second State of the Industry survey, available now by request at email@example.com. The topic for this white paper was the correlation between education and experience within procurement departments and the sourcing industry. Of the many observations in the paper, two are relevant to the point I'm about to make. First, both experience and education matter when you're looking at the procurement industry. An overwhelming majority of industry players/survey respondents have more than 11 years in the field, and those in higher leadership roles -- directors, VPs, and C-levels -- are very likely to have at least a four year degree, if not a Masters. Second, the new folks coming in are all coming in with some sort of post-high school degree to their name. What effect that has had on the industry, and how it affects the future can be found in the paper, but it's clear plenty of people heeded the adage "Stay in School".
That adage is a pretty good one to heed, and those looking at their post-Bachelor’s employment prospects (probably not any of you guys, so make your interns read this article) might want to try and stay in school for the considerable future, for two reasons.
First: It turns out the old warning about going to college to avoid flipping burgers the rest of your life isn't exactly true. That, or the value of a Bachelor's degree has become so diluted that the cost of entry-level employment just skyrocketed. Either way, an article alleges that a McDonald's in Massachusetts could now requiring a year+ of experience and a Bachelor’s degree to work as a cashier. To obtain an undergraduate degree in Massachusetts requires two courses each in theology, philosophy, and history, plus language, arts, and math studies. To operate a McDonald's cash register, in comparison, you punch pictures of food items on a touch screen. I know we all sort of imagined a Jetson's-like future where we set around and made a career out of pushing a few buttons all day, but I don't think this is it. I should also point out that punching a McNugget on a touchscreen is easier than an average iPhone game, and my 14-month-old daughter is better at Angry Birds than my degree-holding self will ever be. Anyway.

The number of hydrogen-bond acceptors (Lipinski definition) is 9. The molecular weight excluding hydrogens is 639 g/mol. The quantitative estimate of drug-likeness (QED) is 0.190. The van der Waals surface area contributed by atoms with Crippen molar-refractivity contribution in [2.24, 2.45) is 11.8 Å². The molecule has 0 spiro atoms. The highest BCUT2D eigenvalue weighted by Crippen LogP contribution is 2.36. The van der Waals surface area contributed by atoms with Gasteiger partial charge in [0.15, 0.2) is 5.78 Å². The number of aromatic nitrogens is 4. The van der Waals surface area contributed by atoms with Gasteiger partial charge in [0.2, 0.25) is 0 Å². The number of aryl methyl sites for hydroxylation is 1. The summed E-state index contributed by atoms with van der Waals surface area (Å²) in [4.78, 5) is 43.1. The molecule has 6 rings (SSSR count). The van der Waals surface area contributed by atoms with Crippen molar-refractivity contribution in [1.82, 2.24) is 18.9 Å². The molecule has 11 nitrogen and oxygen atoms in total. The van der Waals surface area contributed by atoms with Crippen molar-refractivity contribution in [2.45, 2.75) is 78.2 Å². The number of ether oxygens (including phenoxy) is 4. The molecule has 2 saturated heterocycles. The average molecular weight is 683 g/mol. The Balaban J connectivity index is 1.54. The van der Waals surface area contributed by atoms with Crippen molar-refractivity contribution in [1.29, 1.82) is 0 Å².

Second: A just-published study in The Atlantic, ominously titled “How Bad Is the Job Market For College Grads: Your Definitive Guide”, could have been a one-word report by the author consisting of the word “very”, but he instead took an in-depth look at labor statistics from the past five years. While the statistics are bad for degree-holders – 4% of those college grads over 25 are unemployed, joined by 18.2% of “recent” college grads – they are absolutely dismal for high-school grads, showing that twice as many are unemployed and making far less at any corporate position (on average, about 41% less) than their Bachelor’s-holding peers.
So while, in 2013, over 8% of high school graduates over 25 are unemployed, and a college degree may or may not be needed now to punch a digital McRib, in 1993 the employment scene was such that, of those responding to our survey, 13% of directors and 15% of VPs and CEOs were entering the working world with just a high school diploma. While it goes to show that employment expectations have changed over the past 20 years, it also stands that, much like is stated in the white paper, experience and working know-how are just as valuable in the workplace as a degree.